This bank ad explains the Weatherball’s color-coded system.
This bank ad explains the Weatherball’s color-coded system.
Photo Credit: Wells Fargo Corporate Archives

Getting the weather from a metal ball in the sky

Northwestern National Bank installed a 157-foot-tall Weatherball atop its building in downtown Minneapolis in 1949, making it the largest bank sign between Chicago and the West Coast.

January 5, 2018
Alyssa Bentz

Alyssa Bentz is a Wells Fargo historian.

If you’re trying to get a quick weather update today, you might look down at your phone. But if you were in Minneapolis between 1949 and 1984, you may have looked up — to the Northwestern National Bank Weatherball. The Weatherball was a metal ball affixed to a tower that rose above the Northwestern National Bank building in downtown Minneapolis. Covered in 1.25 miles of neon lights and standing 367 feet above street level, the Weatherball was the largest sign between Chicago and California. People could see it from 15 miles away.

Northwestern National Bank building with the Weatherball atop the 127-foot tall tower in 1949.
Northwestern National Bank building with the Weatherball atop the 127-foot tall tower in 1949.
Photo Credit: Wells Fargo Corporate Archives

The Weatherball did more than light up the Minneapolis skyline; its lights would change color to match the U.S. Weather Bureau’s report for the day. It was the first in a series of weather reporting balls and beacons that dotted the skylines of cities across the U.S.

Every day a bank employee would call the U.S. Weather Bureau and use that information to set the color of the Weatherball; Walker Bank and Trust Company, today Wells Fargo, turned an abandoned radio tower into a weather beacon.
A bank employee called the U.S. Weather Bureau each day to determine the color to set the Weatherball, using this rotary phone to light the replica Weatherballs at the bank’s branches; Walker Bank and Trust Company, today Wells Fargo, was one of many banks to copy the Weatherball fad started by Northwestern National Bank. It turned an abandoned radio tower into a weather beacon and local Salt Lake City landmark in the 1950s. 
Photo Credit: Wells Fargo Corporate Archives

‘The first of its kind in the U.S.’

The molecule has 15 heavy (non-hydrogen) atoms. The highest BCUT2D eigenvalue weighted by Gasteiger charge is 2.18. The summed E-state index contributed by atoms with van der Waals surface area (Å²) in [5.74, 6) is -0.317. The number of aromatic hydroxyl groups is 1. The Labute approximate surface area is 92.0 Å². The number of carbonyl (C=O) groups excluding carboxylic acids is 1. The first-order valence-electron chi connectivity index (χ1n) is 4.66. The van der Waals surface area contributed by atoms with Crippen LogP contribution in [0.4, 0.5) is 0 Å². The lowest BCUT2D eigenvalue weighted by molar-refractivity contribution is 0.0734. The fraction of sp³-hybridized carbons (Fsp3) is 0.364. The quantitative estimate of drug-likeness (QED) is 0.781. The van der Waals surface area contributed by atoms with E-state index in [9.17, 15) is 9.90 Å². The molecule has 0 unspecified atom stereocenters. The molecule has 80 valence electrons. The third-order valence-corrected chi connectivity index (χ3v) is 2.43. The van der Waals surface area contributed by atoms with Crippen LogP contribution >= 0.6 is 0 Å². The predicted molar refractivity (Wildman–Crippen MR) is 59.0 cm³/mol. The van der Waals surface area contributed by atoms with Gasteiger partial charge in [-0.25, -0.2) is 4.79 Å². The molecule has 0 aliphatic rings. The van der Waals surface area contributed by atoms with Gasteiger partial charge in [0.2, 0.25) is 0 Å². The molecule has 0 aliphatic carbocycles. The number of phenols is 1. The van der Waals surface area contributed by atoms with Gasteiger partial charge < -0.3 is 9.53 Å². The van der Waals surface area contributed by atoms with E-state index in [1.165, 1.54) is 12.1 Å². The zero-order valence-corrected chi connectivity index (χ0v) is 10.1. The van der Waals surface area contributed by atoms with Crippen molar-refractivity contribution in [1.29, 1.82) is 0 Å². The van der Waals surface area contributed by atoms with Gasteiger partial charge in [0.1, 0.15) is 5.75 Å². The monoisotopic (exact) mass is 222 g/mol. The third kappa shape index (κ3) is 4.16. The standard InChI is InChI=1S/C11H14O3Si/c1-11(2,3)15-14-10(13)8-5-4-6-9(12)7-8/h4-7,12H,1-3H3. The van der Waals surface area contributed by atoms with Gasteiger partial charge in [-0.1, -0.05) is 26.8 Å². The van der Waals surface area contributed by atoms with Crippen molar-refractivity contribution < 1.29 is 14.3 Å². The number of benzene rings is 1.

In the 1940s, animation, interactives, and countless miles of neon tubes created a competitive space for businesses looking to catch customers’ attention. Advertisers developed increasingly creative billboards and signs using the new, eye-catching art form. Northwestern National Bank, which merged with Wells Fargo in 1998, turned to designer Douglas Leigh to increase its visibility to customers.

The Weatherball sign outside the Northwestern National Bank branch in Rochester, Minnesota.
The Weatherball sign outside the Northwestern National Bank branch in Rochester, Minnesota.
Photo Credit: Wells Fargo Corporate Archives

Leigh is perhaps best known for creating some of the largest and most remembered advertisements in New York City’s Times Square. In 1941, he had the idea of placing a color-changing weather beacon on the Empire State Building, but plans fell through with energy conservation efforts during World War II. He designed some billboard ads that displayed weather reports during the 1940s, but his design of Northwestern National Bank’s Weatherball is reportedly the first of its kind in the U.S.

Northwestern National Bank’s Weatherball became part of people’s daily routines. As one man reported to the local newspaper in 1949, “While I can always turn to the paper or the radio to check what the weather is going to be, it is so much easier to look out the window and see the bank’s huge sign emblazoned in the sky.”

Mr. Weatherball takes a vacation in 1951 with a customer who used a Northwestern National Bank account to save for a trip to Jamaica; a coin saver booklet featuring “Mr. Weatherball.”
"Mr. Weatherball" takes a vacation in 1951 with a customer who used a Northwestern National Bank account to save for a trip to Jamaica; a coin saver booklet featuring Mr. Weatherball.
Photo Credit: Wells Fargo Corporate Archives.

It quickly became the symbol of Northwestern National Bank. It appeared on ads, commercials, and coin banks. Northwestern National Bank produced catchy jingles and ads to help customers remember the color-coded system. In 1950, the bank introduced its mascot, a miniaturized version of the tower and ball with a smile, named “Mr. Weatherball.” Smaller replicas of the Weatherball were established at the bank’s branches, bringing the weather and Northwestern National Bank name to more customers.

Commercials, like this one from 1969/1970, used catchy jingles to help popularize the Weatherball’s color‑coded weather report. (:34)

In 1982, a fire broke out next to the Northwestern National Bank building and quickly engulfed the building. The Weatherball survived but was turned off following the fire. It was removed in 1984, after the bank moved operations out of the building and changed its name and image. Today the legacy of the Weatherball continues, thanks to those who still hum the Weatherball jingle and share its story.

Weatherball featured on “Thanksgiving Day Fire” T-shirts; a coin bank in the shape of the Weatherball.
“Thanksgiving Day Fire” T-shirts featuring the Weatherball; a coin bank in the shape of the Weatherball.
Photo Credit: Rob Prideaux and Wells Fargo Corporate Archives
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